Arthroplasty-Associated Infections Workup

Updated: Oct 15, 2019
  • Author: Rajesh Malhotra, MBBS, MS; Chief Editor: William L Jaffe, MD  more...
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Workup

Laboratory Studies

The erythrocyte sedimentation rate (ESR) and the C-reactive protein (CRP) level provide excellent diagnostic information for establishing the presence or absence of infection before surgical intervention in patients with pain at the site of a knee arthroplasty. ESR values higher than 35 mm/hr have been associated with deep infection. [45, 46]  However, the ESR is not always elevated in a chronic deep infection. When the ESR is used alone, its reported specificity and sensitivity are 0.82 and 0.86, respectively.

The CRP level usually peaks on postoperative day 2 and falls back to normal levels by 2 to 3 weeks. It is usually normal in cases of aseptic loosening but is elevated by more than 10 mg/L in cases of infection. When used along with ESR, the CRP level has a specificity of 1.00 for diagnosing periprosthetic infections. [45, 46, 47]  Repeated measures of the CRP level showing a rising or falling trend are more useful for deciding on management and planning follow-up.

The total white blood cell (WBC) count may be a helpful addition. In fulminant infections, leukocytosis with an increase in immature neutrophils may be noted. In indolent infections, the complete blood count (CBC) with differential may be normal. [4]

Serum D-dimer measurement appears promising for diagnosis of periprosthetic joint infection. [48]

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Plain Radiography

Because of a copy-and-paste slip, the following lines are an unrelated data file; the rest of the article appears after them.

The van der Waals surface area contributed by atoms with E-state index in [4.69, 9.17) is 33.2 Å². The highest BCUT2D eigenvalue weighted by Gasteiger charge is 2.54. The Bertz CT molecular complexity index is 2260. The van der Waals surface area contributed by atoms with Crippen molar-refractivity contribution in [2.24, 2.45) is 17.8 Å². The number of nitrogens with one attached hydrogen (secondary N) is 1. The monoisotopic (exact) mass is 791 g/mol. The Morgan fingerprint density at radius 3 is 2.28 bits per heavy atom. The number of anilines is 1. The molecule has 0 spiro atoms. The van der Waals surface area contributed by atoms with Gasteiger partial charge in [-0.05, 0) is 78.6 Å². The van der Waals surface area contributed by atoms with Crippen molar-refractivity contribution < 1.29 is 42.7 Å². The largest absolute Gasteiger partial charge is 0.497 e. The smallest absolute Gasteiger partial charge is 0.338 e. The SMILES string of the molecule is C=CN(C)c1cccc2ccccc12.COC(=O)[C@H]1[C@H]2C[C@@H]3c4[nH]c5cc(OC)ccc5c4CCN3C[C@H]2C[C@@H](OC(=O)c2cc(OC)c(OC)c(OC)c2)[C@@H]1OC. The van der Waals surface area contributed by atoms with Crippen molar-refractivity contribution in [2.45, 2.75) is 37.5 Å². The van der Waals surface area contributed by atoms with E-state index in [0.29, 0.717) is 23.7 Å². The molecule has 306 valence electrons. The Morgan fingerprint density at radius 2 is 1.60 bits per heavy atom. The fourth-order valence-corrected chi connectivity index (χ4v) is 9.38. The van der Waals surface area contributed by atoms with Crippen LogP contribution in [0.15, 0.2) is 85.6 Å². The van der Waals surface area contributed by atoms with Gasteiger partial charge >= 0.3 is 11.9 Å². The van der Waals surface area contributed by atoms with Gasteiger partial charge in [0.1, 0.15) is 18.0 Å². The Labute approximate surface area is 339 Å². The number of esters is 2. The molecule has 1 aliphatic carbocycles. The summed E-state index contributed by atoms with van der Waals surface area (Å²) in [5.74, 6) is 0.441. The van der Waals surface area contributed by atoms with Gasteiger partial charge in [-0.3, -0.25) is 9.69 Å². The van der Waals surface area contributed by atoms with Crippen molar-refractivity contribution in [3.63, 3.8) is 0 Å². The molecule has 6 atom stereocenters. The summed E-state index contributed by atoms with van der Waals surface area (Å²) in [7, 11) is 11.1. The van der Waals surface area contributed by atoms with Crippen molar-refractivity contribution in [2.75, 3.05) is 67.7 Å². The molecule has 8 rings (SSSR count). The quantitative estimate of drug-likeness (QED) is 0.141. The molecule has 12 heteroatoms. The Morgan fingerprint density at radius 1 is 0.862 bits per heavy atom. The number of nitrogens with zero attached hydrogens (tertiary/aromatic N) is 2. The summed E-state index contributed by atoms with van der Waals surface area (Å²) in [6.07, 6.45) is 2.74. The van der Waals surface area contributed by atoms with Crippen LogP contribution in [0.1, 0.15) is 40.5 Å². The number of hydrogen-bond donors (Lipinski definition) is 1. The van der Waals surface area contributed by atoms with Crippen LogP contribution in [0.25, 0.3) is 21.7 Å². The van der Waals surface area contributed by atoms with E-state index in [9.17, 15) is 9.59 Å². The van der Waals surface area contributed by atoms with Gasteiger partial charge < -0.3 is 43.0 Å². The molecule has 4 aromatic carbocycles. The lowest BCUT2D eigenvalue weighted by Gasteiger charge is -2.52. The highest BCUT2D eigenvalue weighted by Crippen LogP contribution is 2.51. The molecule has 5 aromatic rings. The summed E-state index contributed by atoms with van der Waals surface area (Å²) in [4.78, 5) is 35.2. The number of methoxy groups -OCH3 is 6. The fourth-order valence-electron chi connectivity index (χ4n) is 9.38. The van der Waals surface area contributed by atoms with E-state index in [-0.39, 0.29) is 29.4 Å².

Plain radiographs should always be obtained when infection in a prosthetic joint is suspected, even though they are rarely diagnostic in themselves. Serial radiographs often aid in diagnosing infection. A particular difficulty is distinguishing septic loosening from aseptic loosening. Periosteal new bone formation may help in differentiating these two conditions; this finding has been associated with the presence of deep sepsis in total hip arthroplasty (THA) and is considered by some to be pathognomonic for this condition. [49]

More severe and longstanding cases periprosthetic infection may show evidence of implant loosening, lysis, bone resorption adjacent to the implant, areas of new bone formation, and periosteal reaction (see the image below).

Lateral radiograph showing lysis and loosening of Lateral radiograph showing lysis and loosening of prosthesis.

Progressive loosening is a worrying sign that suggests potential infection. Endosteal scalloping is highly suggestive of infective loosening. Loosening on the acetabular side is indicated by migration of the cement mantle or the socket (see the image below), protrusion, or fracture. Arthrography, sometimes done in conjunction with aspiration, can help diagnose loosening but cannot confirm infection.

Radiograph of 50-year-old patient for whom bipolar Radiograph of 50-year-old patient for whom bipolar arthroplasty was done elsewhere for displaced fracture of neck of femur. Patient came with severe pain hip 1 year after procedure. Severe osteolysis and superior migration of prosthesis are seen.
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Nuclear Scanning

Technetium-99m (99mTc) and indium-111 (111I) polyclonal antibody scans and monoclonal antibody scans have proved useful in diagnosing arthroplasty-associated infections; however, they cannot distinguish between septic and aseptic loosening. 99mTc scans are sensitive but not specific. Gallium scans are similar to 99mTc scans.